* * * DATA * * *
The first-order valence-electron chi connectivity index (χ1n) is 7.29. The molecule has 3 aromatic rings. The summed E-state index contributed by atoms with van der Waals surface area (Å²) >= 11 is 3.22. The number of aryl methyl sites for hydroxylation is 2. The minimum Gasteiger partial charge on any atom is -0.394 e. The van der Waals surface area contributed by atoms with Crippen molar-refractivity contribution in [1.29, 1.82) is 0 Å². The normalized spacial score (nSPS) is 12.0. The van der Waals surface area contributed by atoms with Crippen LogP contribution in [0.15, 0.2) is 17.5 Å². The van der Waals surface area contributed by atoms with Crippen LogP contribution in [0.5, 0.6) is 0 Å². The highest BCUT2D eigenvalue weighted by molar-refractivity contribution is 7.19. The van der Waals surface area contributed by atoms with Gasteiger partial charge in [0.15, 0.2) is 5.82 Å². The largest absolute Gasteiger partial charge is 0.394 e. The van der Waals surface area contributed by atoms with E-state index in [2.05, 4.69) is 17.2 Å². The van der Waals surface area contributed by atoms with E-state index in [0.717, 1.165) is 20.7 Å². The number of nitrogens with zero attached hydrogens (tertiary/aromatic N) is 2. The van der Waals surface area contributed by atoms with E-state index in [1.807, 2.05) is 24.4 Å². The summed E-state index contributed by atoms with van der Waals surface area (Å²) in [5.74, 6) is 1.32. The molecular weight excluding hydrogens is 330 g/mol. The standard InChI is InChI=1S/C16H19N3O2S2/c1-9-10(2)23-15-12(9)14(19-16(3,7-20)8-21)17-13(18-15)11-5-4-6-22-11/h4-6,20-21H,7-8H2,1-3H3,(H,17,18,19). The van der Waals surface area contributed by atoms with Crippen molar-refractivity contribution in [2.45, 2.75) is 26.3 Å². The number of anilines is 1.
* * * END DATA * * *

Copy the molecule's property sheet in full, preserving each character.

The first-order valence-electron chi connectivity index (χ1n) is 7.29. The molecule has 3 aromatic rings. The summed E-state index contributed by atoms with van der Waals surface area (Å²) >= 11 is 3.22. The number of aryl methyl sites for hydroxylation is 2. The minimum Gasteiger partial charge on any atom is -0.394 e. The van der Waals surface area contributed by atoms with Crippen molar-refractivity contribution in [1.29, 1.82) is 0 Å². The normalized spacial score (nSPS) is 12.0. The van der Waals surface area contributed by atoms with Crippen LogP contribution in [0.15, 0.2) is 17.5 Å². The van der Waals surface area contributed by atoms with Crippen LogP contribution in [0.5, 0.6) is 0 Å². The highest BCUT2D eigenvalue weighted by molar-refractivity contribution is 7.19. The van der Waals surface area contributed by atoms with Gasteiger partial charge in [0.15, 0.2) is 5.82 Å². The largest absolute Gasteiger partial charge is 0.394 e. The van der Waals surface area contributed by atoms with E-state index in [2.05, 4.69) is 17.2 Å². The van der Waals surface area contributed by atoms with E-state index in [0.717, 1.165) is 20.7 Å². The number of nitrogens with zero attached hydrogens (tertiary/aromatic N) is 2. The van der Waals surface area contributed by atoms with E-state index in [1.807, 2.05) is 24.4 Å². The summed E-state index contributed by atoms with van der Waals surface area (Å²) in [5.74, 6) is 1.32. The molecular weight excluding hydrogens is 330 g/mol. The standard InChI is InChI=1S/C16H19N3O2S2/c1-9-10(2)23-15-12(9)14(19-16(3,7-20)8-21)17-13(18-15)11-5-4-6-22-11/h4-6,20-21H,7-8H2,1-3H3,(H,17,18,19). The van der Waals surface area contributed by atoms with Crippen molar-refractivity contribution in [2.45, 2.75) is 26.3 Å². The number of anilines is 1.